Why does the 16-year vaccine visit matter?
Some vaccines are specifically recommended at age 16 years. The 16-year visit is the time to see your healthcare provider to talk about and get the recommended vaccines. The 16-year vaccine visit is also an opportunity to review the vaccines you received throughout childhood and early adolescence and to see that you’re completely up to date.
Many adolescents feel invincible, lead very busy lives, and are not thinking about disease prevention. It’s important to stay up to date on recommended vaccines throughout your whole life. Sixteen is a critical age for vaccines because the vaccines recommended at this age can help extend protection against vaccine-preventable diseases into late adolescence and early adulthood.
What should happen at my 16-year vaccine visit?
In terms of vaccines, you can expect the following:
- Get the second dose of the MenACWY vaccine. You likely got the first dose at age 11 or 12. The MenACWY vaccine helps to protect against four types of meningococcal bacteria, which cause meningococcal disease, often referred to as bacterial meningitis. The second dose helps provide essential protection during later teen years, when the risk of contracting the disease increases.
- Talk to your doctor about the MenB vaccine. This vaccine helps to protect against a fifth type of meningococcal bacterial (B), which has caused many of the cases of bacterial meningitis that have been reported on U.S. college campuses in recent years. It’s best to get this vaccine as close to entering college (if applicable) as possible.
- Get your annual flu vaccine (if it’s flu season or leading up to flu season. This vaccine is recommended annually for every flu season.)
- Catch-up for the HPV vaccine series. This is recommended to be completed at age 11-12 years and can help protect against cancers caused by human papillomavirus (HPV), including cervical cancer.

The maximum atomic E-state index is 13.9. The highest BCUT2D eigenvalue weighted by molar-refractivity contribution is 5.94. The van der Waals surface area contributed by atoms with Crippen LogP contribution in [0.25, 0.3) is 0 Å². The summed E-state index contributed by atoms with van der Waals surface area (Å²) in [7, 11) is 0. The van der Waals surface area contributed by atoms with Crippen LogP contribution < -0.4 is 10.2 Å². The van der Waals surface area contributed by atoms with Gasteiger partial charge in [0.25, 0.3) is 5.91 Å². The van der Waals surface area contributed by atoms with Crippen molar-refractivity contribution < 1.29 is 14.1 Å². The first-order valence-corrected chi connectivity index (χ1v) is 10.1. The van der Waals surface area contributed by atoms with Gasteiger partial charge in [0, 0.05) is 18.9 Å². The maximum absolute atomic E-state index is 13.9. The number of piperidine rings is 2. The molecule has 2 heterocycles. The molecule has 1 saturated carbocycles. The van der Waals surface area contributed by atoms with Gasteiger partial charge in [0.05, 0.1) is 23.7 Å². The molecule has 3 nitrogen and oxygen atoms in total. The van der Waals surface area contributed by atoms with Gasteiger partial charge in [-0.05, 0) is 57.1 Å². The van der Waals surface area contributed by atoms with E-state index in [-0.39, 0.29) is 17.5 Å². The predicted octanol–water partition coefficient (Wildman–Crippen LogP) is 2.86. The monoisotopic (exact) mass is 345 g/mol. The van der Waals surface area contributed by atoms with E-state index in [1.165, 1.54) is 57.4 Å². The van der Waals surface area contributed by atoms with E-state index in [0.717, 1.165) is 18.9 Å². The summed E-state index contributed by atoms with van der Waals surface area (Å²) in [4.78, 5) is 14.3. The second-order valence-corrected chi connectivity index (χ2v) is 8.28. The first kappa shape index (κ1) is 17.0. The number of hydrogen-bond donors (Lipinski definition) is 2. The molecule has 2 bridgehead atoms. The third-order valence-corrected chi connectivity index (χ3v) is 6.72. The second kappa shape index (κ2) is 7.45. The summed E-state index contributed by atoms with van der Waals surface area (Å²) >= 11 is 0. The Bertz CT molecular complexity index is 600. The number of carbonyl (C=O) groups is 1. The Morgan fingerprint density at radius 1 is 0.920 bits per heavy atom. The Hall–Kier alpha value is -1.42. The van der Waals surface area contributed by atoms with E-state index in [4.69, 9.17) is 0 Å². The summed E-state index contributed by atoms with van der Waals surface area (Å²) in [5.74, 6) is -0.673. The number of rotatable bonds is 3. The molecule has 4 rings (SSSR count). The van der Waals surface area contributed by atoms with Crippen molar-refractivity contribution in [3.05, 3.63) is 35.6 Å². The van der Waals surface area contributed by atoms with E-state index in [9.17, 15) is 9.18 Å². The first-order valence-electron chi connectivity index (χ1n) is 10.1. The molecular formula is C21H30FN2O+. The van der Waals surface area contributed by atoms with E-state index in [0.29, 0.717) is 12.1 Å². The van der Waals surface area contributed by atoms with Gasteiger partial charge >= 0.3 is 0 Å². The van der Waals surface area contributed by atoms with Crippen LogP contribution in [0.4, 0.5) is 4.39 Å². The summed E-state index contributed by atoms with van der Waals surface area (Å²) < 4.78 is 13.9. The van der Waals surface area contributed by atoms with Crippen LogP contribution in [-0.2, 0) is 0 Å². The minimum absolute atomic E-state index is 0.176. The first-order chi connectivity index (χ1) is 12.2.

- Catch-up for the Tdap vaccine booster. This is also recommended for all eligible adolescents aged 11-12 years. Tdap vaccine helps protect against tetanus, diphtheria, and pertussis.
Of course, the 16-year visit is also a great opportunity to check in with a healthcare professional about any other concerns about health and well-being.
Adolescent vaccines can save lives
Allison Shaw (Little Rock, AK) survived meningococcal disease at age 18. She was on a spring break trip in Baton Rouge, Louisiana with friends during her senior year of high school when she started feeling sick and landed in the hospital, where she had a seizure, stroke, and was placed in a medically-induced coma. Hospital staff told Allison’s parents she would likely be deceased when they arrived, but Allison survived.
In her own words: “When I was in the hospital and they woke me up from the coma, they told me, ‘You had meningitis.’ To which I replied, ‘What is that?’ I’d never heard of it before. I didn’t receive any vaccination for meningitis. I was never aware that there was a meningitis vaccination available.”
Allison got a tattoo on her hand to spark conversation about disease prevention and vaccination. When people ask what her tattoo means, Allison asks if they’ve heard of meningitis and if they’ve been vaccinated.
Pedro Pimenta (Florida by way of Brazil) was 18 years old when he survived meningococcal disease. He was athletic, social, and a strong high school student living in Brazil. One day after school Pedro started feeling sick, but a doctor examined him and told him it was just the flu. But soon he could barely move, and his sister-in-law, a doctor, recognized his symptoms as bacterial meningitis.
In his own words: “The last memory I have was going into the ambulance, seeing my brothers cry, and a week later I woke up from a coma … I looked at my silhouette under the sheets, and my body was different.”